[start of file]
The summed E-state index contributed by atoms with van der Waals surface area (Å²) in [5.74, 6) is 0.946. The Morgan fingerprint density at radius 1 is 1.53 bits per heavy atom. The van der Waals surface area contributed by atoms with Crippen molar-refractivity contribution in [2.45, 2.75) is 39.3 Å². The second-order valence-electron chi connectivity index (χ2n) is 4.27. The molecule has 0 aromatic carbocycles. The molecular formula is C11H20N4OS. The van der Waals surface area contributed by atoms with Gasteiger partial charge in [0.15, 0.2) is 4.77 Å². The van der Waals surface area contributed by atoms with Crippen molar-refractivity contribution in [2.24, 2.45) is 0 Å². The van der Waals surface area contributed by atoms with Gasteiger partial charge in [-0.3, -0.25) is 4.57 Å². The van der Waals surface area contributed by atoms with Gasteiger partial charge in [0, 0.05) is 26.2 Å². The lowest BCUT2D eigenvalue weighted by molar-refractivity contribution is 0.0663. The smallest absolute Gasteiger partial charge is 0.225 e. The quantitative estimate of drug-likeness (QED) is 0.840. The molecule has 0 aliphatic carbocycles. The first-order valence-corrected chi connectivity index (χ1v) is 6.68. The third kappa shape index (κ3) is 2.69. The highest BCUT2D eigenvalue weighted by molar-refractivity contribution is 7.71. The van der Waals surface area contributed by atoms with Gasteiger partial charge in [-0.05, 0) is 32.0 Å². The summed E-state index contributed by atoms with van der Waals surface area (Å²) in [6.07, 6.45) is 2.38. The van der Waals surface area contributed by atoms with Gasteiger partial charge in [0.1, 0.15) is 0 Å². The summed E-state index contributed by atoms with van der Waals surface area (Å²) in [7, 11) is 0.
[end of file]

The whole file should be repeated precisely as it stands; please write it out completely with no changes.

The summed E-state index contributed by atoms with van der Waals surface area (Å²) in [5.74, 6) is 0.946. The Morgan fingerprint density at radius 1 is 1.53 bits per heavy atom. The van der Waals surface area contributed by atoms with Crippen molar-refractivity contribution in [2.45, 2.75) is 39.3 Å². The second-order valence-electron chi connectivity index (χ2n) is 4.27. The molecule has 0 aromatic carbocycles. The molecular formula is C11H20N4OS. The van der Waals surface area contributed by atoms with Gasteiger partial charge in [0.15, 0.2) is 4.77 Å². The van der Waals surface area contributed by atoms with Crippen molar-refractivity contribution in [2.24, 2.45) is 0 Å². The van der Waals surface area contributed by atoms with Gasteiger partial charge in [-0.3, -0.25) is 4.57 Å². The van der Waals surface area contributed by atoms with Gasteiger partial charge in [0, 0.05) is 26.2 Å². The lowest BCUT2D eigenvalue weighted by molar-refractivity contribution is 0.0663. The smallest absolute Gasteiger partial charge is 0.225 e. The quantitative estimate of drug-likeness (QED) is 0.840. The molecule has 0 aliphatic carbocycles. The first-order valence-corrected chi connectivity index (χ1v) is 6.68. The third kappa shape index (κ3) is 2.69. The highest BCUT2D eigenvalue weighted by molar-refractivity contribution is 7.71. The van der Waals surface area contributed by atoms with Gasteiger partial charge in [-0.05, 0) is 32.0 Å². The summed E-state index contributed by atoms with van der Waals surface area (Å²) in [6.07, 6.45) is 2.38. The van der Waals surface area contributed by atoms with Gasteiger partial charge in [0.1, 0.15) is 0 Å². The summed E-state index contributed by atoms with van der Waals surface area (Å²) in [7, 11) is 0.